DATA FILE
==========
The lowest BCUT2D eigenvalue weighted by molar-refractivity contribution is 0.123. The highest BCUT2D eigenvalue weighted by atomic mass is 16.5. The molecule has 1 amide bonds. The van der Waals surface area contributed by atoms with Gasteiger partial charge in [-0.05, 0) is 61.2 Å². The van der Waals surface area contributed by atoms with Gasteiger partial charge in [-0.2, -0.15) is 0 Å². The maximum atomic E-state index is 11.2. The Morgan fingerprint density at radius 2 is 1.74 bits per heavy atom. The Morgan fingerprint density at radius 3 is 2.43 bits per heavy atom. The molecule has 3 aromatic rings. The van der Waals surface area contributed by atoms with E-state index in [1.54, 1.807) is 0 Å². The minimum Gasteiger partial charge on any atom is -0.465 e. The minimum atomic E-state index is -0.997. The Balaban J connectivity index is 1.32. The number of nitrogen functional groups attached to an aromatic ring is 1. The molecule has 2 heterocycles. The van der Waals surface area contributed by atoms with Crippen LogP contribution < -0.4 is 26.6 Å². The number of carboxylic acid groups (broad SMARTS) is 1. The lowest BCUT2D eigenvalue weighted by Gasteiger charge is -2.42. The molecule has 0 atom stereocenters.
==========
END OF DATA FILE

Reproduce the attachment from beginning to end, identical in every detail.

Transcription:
The lowest BCUT2D eigenvalue weighted by molar-refractivity contribution is 0.123. The highest BCUT2D eigenvalue weighted by atomic mass is 16.5. The molecule has 1 amide bonds. The van der Waals surface area contributed by atoms with Gasteiger partial charge in [-0.05, 0) is 61.2 Å². The van der Waals surface area contributed by atoms with Gasteiger partial charge in [-0.2, -0.15) is 0 Å². The maximum atomic E-state index is 11.2. The Morgan fingerprint density at radius 2 is 1.74 bits per heavy atom. The Morgan fingerprint density at radius 3 is 2.43 bits per heavy atom. The molecule has 3 aromatic rings. The van der Waals surface area contributed by atoms with E-state index in [1.54, 1.807) is 0 Å². The minimum Gasteiger partial charge on any atom is -0.465 e. The minimum atomic E-state index is -0.997. The Balaban J connectivity index is 1.32. The number of nitrogen functional groups attached to an aromatic ring is 1. The molecule has 2 heterocycles. The van der Waals surface area contributed by atoms with Crippen LogP contribution < -0.4 is 26.6 Å². The number of carboxylic acid groups (broad SMARTS) is 1. The lowest BCUT2D eigenvalue weighted by Gasteiger charge is -2.42. The molecule has 0 atom stereocenters.